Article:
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  • Writer's pictureDebbie Thrower

Progress, what progress?

Updated: Aug 25, 2022


Terry Martin

Terry Martin, trustee of Southampton charity Caraway, which celebrates the wisdom and richness of old age has been musing on the nature of progress.


In a letter he wrote to Robert Hooke in 1675, Isaac Newton (1642–1727) made his famous statement:

“If I have seen further it is by standing on the shoulders of giants.”

In this statement, he was acknowledging the debt he owed to the work of others who had preceded him.

This statement is now often used to express the notion of scientific progress, and it is engraved on the edge of those two-pound coins which were minted between 1997 and 2015. (1)


That there has been in the ensuing three and a half centuries since Newton enormous progress in both the hard sciences and technology is beyond dispute, but what about other areas of human enquiry, such as the human (social) sciences, the arts and religion? More importantly, has there been progress in the quality of our lives? What evidence, if any, is there of progress in this area?


Steven Pinker from Harvard University provides his answer:

‘What is progress? You might think that the question is so subjective and culturally relative as to be forever unanswerable. In fact it’s one of the easier questions to answer. Most people agree that life is better than death. Health is better than sickness. Sustenance is better than hunger. Wealth is better than poverty. Peace is better than war. Safety is better than danger. Freedom is better than tyranny. Equal rights are better than bigotry and discrimination. Literacy is better than illiteracy. Knowledge is better than ignorance. Intelligence is better than dull-wittedness. Happiness is better than misery. Opportunities to enjoy family, friends, culture, and nature are better than drudgery and monotony.’ (2)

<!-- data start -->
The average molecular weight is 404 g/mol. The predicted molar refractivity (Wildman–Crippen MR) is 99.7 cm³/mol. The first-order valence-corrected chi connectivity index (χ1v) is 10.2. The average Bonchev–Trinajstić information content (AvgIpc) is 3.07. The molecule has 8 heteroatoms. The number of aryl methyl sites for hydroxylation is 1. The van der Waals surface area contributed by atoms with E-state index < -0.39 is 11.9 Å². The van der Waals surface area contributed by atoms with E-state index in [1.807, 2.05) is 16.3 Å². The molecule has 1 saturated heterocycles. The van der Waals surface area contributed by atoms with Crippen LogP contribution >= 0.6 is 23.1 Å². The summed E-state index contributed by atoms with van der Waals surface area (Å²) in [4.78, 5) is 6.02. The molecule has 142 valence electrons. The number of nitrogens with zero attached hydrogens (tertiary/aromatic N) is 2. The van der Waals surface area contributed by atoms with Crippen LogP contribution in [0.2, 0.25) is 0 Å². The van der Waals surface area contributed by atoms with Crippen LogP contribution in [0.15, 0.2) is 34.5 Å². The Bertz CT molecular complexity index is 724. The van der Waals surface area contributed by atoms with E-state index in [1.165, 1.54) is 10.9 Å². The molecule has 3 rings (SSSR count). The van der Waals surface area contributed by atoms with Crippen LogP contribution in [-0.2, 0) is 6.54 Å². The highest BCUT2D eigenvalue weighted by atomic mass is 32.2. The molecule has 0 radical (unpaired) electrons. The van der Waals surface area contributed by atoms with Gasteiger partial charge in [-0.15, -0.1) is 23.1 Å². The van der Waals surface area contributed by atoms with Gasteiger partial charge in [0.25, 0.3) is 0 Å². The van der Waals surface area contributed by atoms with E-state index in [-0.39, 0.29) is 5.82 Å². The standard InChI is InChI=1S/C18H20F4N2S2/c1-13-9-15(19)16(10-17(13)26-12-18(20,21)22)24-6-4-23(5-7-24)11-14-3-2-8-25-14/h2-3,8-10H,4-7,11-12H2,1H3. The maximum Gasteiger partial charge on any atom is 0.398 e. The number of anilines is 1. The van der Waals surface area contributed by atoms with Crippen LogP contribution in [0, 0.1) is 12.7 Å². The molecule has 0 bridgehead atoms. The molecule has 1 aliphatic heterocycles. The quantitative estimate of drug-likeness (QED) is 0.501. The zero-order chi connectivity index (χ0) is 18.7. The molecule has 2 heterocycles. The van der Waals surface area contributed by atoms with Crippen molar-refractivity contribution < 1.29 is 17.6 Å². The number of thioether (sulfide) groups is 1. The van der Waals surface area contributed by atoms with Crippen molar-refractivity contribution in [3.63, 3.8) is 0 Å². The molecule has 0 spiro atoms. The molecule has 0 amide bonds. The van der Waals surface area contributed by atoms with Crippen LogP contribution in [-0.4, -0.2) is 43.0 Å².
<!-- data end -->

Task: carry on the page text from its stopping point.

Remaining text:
His critics point out that for a more balanced view we also need to take into account that the 20th century was the bloodiest ever, with an estimated 100 million people killed in wars, the Holocaust and the deliberate starvations engineered by Stalin and Mao. The dystopian visions of Orwell and Huxley seem uncannily prescient.


Many older people will often hark back to the ‘Good old days’ when the standard of living might have been lower, with few of the modern comforts and conveniences, but when there were higher levels of trust and a much deeper sense of community.


From a Christian point of view, with a belief in the flawed nature of humanity, it is usually a case of both/and rather than either/or in such issues. We can celebrate and be grateful for the quality of life we are privileged to enjoy and at the same time strive to be more modest in our consumer expectations and lifestyle. We also ‘have heroes of the faith’, called saints, who have set an example of what faithful stewardship and sacrifice can mean.


References

2. Steven Pinker, Enlightenment Now: The case for reason, science, humanism, and progress (Viking Press, 2018).


Terry Martin


 

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